(All Album Reviews by Levgan)
John Swail - lead vocals, guitar
Mart Jenner - lead guitar, pedal steel, vocals
Dave Green - bass guitar, flute, vocals
Derek Elsen - keyboards, vocals
Graham Jarvis - drums, percussion, vocals
Deep Feeling was a short-lived obscure British band, whose only album originally released on DJM label in 1971 is tragically overlooked among the prog fans and collectors.
Being no less than a minor masterpiece, it contains six long songs, most of them falling stylistically somewhere between UK proto-prog groups (Cressida, Beggars Opera, Spring) and the excellent British bands of the first echelon (early Crimson, Marsupilami, Rare Bird). In fact, several tracks are just as complex as "The Court Of The Crimson King" or Rare Bird's suite "Flight".
The album starts with great "Welcome For A Soldier", a complex piece with several tempo shifts and some excellent guitar/keyboard interplay in the middle. The vocal melody is very dreamy and beautiful, evoking parallels with PFM's "River Of Life". But the instrumental parts are far more energetic, full of unexpected rhythmic changes and dazzling solos. Next comes the short acoustic "Old People's Home" - I don't know why but this track sounds very British and draws some references to the works of Greatest Show On Earth or the calm moments of Gravy Train.
"Classical Gas" is another story - the only entirely instrumental track on the album and probably its major highlight. This version is simply irresistible, with beautiful guitar passages (a-la Cressida's John Culley) and excellent harpsichord backing. "Guillotine" sounds much heavier on the contrast, but it's obviously not a hard-rock, but an accomplished full-blown early heavy progressive in the vein of Rare Bird's "Hammerhead" for example.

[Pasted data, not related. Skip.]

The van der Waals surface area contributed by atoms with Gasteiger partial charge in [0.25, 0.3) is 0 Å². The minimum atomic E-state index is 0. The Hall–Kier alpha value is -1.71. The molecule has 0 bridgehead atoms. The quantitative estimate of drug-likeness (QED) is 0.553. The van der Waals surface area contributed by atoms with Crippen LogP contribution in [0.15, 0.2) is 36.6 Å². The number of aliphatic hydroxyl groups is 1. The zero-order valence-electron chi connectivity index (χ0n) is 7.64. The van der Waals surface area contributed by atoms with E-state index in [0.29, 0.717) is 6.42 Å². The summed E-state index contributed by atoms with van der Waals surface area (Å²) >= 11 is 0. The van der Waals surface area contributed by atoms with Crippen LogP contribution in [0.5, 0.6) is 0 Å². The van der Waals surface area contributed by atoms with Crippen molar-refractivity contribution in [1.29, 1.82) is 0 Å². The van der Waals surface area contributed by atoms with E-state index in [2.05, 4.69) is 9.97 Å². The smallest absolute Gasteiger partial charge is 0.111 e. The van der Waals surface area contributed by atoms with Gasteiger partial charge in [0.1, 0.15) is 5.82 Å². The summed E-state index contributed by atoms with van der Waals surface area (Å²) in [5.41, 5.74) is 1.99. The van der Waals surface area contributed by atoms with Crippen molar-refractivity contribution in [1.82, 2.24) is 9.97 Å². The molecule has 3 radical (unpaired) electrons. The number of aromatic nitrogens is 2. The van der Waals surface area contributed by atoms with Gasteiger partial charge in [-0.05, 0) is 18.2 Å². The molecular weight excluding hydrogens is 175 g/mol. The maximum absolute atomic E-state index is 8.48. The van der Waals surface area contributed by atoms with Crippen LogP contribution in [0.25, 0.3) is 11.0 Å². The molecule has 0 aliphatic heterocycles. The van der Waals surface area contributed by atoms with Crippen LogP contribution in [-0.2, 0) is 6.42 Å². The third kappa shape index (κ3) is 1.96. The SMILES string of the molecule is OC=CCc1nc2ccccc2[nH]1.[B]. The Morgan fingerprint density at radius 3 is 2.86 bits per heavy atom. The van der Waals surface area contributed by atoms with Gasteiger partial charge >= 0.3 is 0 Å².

Two closing tracks can seem not on par with the rest of the album, but in its special context they work brilliantly. First we come across the fine guitar-driven "Country Heir", which could have been well recorded by The Kinks in 1967-1968. Only this song is almost six minutes long and still doesn't get boring! And the ending of this wonderful album is the funny homage to British rock scene of the 1960-1970s - a powerful rendition of rock'n'roll classic "Lucille" done with scorched guitar leads and the obvious drum-solo in the middle.
It is very sad that such a great progressive rock work remains so little-known, but there is a simple reason for that: Deep Feeling's sole album is notably hard to find. The original LP would cost you a small fortune, and the only (bootleg) CD reissue on some obscure Japanese label has been put out in the early 1990s and is obviously long out of print and virtually impossible to get hold of.
However, in terms of songwriting and musicianship, this is a flawless piece of work - which is hardly surprising, though, considering the band's story. Deep Feeling was comprised of highly experienced session musicians, who all had been playing and recording rock music for quite a few years before the band was formed. Certainly it is impossible to put down a full list of Deep Feeling members' appearances after all those years, but it would be safe to say that they played with Chuck Berry, Righteous Brothers, Deep Purple, Cream and Led Zeppelin among others - which might explain the exceptional level of musicianship to be heard on the album. And the level of creativity is incredibly high as well, thanks to the talents of the main songwriters/arrangers Dave Green and Mart Jenner. After releasing a few records as Guy Darrell Syndicate (Guy Darrell was a long-standing stage nom-de-plume of singer John Swail), Deep Feeling moved on to a more progressive style and recorded the eponymous album which still stands as one of the jewels of British proto-prog and of the UK progressive rock in general.
Many thanks to Deep Feeling bassist/flautist Dave Green for the full clarification of the band's story!